Wednesday, February 25, 2009

More on Shepard Fairey

It's a shame that this poster will probably become a symbol of the times, because the artist -- or maybe it's more accurate to say the graphic designer -- who created it doesn't need any more attention than he's already getting. He's the subject of an exhibition currently showing at Boston's Institute of Contemporary Art.

To call Shepard Fairey's art political would be a stretch; the style is derivative and the images are often borrowed. The messages on some of his posters ("The limits of tyrants are prescribed by those whom they oppress," an unattributed Frederick Douglass quote, or "Obey, consume, repeat") become empty slogans when he uses them; his posters are too precious, like posed portraits of teen idols pinned to the walls of a young girl's bedroom.

It is the art of cultural references, and it shows less originality than collage. Still, Fairey has a good eye for color and composition. He might be a great concert poster maker if he had more imagination. I call him a designer because he needs the focus of a client to fill his idea void.

The Obama poster to me is too easy. Who (aside the from the obvious haters) could disagree with its message? After my anti-Shepard Fairey post last month (see Shepard Fairey's Sell Out is Complete), I was pleased to see another take on the Fairey phenomenon from the Tomorrow Museum blog. Joanne McNeil writes that the Obama poster lacks a point of view, and compares it to a more daring Hillary Clinton poster (by screenwriter and designer Tony Puryear).

Everything McNeil says is true:
"Puryear is also taking inspiration from propaganda posters, but by using a photograph, rather than illustration, it moves beyond its source. It mocks the Communist propaganda that was the inspiration. You can see the lines on Clinton’s face, she looks relaxed. She radiates warmth as much as power and intellect. She’s a human being, not an icon."
...and yet Fairey's poster still looks better. Maybe it's because Puryear's poster is too ironic to be used as a real campaign poster. Fairey's is so earnest -- as McNeil said, "[Obama] is captured exactly as we like to think of him: looking caring, but just a bit distant and analytical" -- that it fits in with the "safe" sort of campaign pieces we are used to these days.

To me, Fairey is the Whole Foods of street art: he talks the talk, but there is no true feeling but opportunism and profit behind it.

He's like a Quentin Tarantino: an artful re-arranger of existing pieces. The results may be enjoyable, and the sentiments expressed may be agreeable, but neither Fairey nor Tarantino advance causes or create new art.

Political art ain't easy. Take this piece by the sculptor Richard Serra. "Stop Bush," a lithocrayon on mylar piece from 2004 is embarrassingly earnest. It calls to mind the old advice to writers: show, don't tell. It appeared at the 2006 Whitney Biennial. He should have stuck to his steel plates.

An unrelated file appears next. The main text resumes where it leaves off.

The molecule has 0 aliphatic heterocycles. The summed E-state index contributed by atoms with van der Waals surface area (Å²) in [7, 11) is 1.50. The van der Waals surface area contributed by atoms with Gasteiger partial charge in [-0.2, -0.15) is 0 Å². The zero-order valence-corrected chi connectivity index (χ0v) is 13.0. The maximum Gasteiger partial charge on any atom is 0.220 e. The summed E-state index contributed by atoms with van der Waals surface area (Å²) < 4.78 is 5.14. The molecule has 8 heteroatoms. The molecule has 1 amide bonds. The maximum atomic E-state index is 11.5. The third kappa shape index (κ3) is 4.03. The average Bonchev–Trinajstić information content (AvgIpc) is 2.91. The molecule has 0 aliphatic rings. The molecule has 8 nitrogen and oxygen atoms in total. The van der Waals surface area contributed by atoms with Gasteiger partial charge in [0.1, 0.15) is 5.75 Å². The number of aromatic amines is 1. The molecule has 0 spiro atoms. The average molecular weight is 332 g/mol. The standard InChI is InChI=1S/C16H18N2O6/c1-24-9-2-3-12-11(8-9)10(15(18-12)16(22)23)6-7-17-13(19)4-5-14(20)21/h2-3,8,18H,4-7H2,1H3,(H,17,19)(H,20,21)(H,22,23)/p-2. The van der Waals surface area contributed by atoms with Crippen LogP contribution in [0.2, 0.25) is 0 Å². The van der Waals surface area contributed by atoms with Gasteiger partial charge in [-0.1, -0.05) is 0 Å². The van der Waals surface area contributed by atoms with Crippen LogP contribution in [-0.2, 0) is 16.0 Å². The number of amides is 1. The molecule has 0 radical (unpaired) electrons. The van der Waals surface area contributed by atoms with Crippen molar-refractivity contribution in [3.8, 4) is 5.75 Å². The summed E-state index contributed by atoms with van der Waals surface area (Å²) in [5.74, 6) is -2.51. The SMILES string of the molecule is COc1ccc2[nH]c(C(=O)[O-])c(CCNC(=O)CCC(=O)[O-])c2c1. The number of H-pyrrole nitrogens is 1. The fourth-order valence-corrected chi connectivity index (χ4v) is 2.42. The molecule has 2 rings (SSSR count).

I think this bus stop defacing (San Francisco, 2002) is a much more inventive and thoughtful anti-Bush political statement.

It's from a rather lofty and annoying-sounding group called "Together We Can Defeat Capitalism," but it uses the same message and puts it front of real people instead of cooping it up in a gallery or a museum. Or instead of charging $40 for it (the price of a 24x36 signed Obama Hope poster) in the e-commerce section of a "street" artist's website.

McNeil's comparison of Shepard Fairey to the British street artist Bansky is apt:
"But Banksy couldn’t possibly create work as moving as he does without staying well-informed of politics. Fairey’s work makes you wonder if he even quite knows what’s going on in the Middle East or what Guantánamo Bay even is. What Fairey communicates about politics is apathy and a vague directionless feeling of dissent. The ornate details that set him apart may add prettiness but no depth to his work."
While we run into the same e-commerce issues with Banksy -- street art and political art suddenly made into collectibles -- he's a better artist on every level.

Here's a piece he did on the side of a building in New York:


It gleefully compares graffiti to cave painting (those look like the horses from Lascaux). Banksy's illegal pieces are almost always thoughtful and well-executed. He's witty, where Fairey is self-promotional.

Back to Fairey. The New Yorker's art critic Peter Schjeldahl reviewed his Boston show in a recent issue. At first I though Schjeldahl was being too gentle. He went on a bit long about Fairey's trouble with the Associated Press over the Obama photo he appropriated for the Hope poster (like Schjeldahl, I will defend Fairey's right to appropriate it -- at least to some extent). But he finally got to the criticism toward the end:
"Warhol’s revelatory games with the cognitive dissonance between art and commerce have galvanized artists in every generation since. But you can stretch a frisson just so many times before it goes limp. Like the Japanese artist Takashi Murakami, who included a Louis Vuitton boutique in his Los Angeles retrospective, Fairey reverses a revolution achieved by Warhol, along with Roy Lichtenstein. He embraces a trend in what the critic Dave Hickey has called 'pop masquerading as art, as opposed to art masquerading as pop.'”
This is why Banksy is the more successful artist to me: commerce is (or seems to be) a sideline to his art, which seems to be created out of obsession rather than a juvenile need to see one's tag everywhere.

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2 Comments:

Anonymous Steph said...

Very interesting, I just read that New Yorker piece.

8:37 AM  
Blogger Mr. Christopher said...

I'm listening to Shepard on a recent NPR podcast this morning. What an overrated, name-dropping, non-systematic featherweight.

11:47 AM  

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